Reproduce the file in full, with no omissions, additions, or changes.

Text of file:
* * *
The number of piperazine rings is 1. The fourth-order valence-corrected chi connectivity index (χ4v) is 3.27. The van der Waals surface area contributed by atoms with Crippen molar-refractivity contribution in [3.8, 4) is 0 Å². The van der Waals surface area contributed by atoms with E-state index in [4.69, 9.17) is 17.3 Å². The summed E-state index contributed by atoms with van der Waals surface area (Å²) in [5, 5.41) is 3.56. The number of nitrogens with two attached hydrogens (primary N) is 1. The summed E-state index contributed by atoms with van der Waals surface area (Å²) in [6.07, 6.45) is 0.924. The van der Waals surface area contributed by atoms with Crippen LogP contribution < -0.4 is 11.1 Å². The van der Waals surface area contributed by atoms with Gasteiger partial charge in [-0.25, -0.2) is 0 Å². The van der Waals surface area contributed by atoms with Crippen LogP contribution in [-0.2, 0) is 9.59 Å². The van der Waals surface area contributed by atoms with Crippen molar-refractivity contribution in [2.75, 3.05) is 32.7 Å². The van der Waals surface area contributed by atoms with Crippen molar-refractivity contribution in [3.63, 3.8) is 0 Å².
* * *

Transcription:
The number of piperazine rings is 1. The fourth-order valence-corrected chi connectivity index (χ4v) is 3.27. The van der Waals surface area contributed by atoms with Crippen molar-refractivity contribution in [3.8, 4) is 0 Å². The van der Waals surface area contributed by atoms with E-state index in [4.69, 9.17) is 17.3 Å². The summed E-state index contributed by atoms with van der Waals surface area (Å²) in [5, 5.41) is 3.56. The number of nitrogens with two attached hydrogens (primary N) is 1. The summed E-state index contributed by atoms with van der Waals surface area (Å²) in [6.07, 6.45) is 0.924. The van der Waals surface area contributed by atoms with Crippen LogP contribution < -0.4 is 11.1 Å². The van der Waals surface area contributed by atoms with Gasteiger partial charge in [-0.25, -0.2) is 0 Å². The van der Waals surface area contributed by atoms with Crippen LogP contribution in [-0.2, 0) is 9.59 Å². The van der Waals surface area contributed by atoms with Crippen molar-refractivity contribution in [2.75, 3.05) is 32.7 Å². The van der Waals surface area contributed by atoms with Crippen molar-refractivity contribution in [3.63, 3.8) is 0 Å².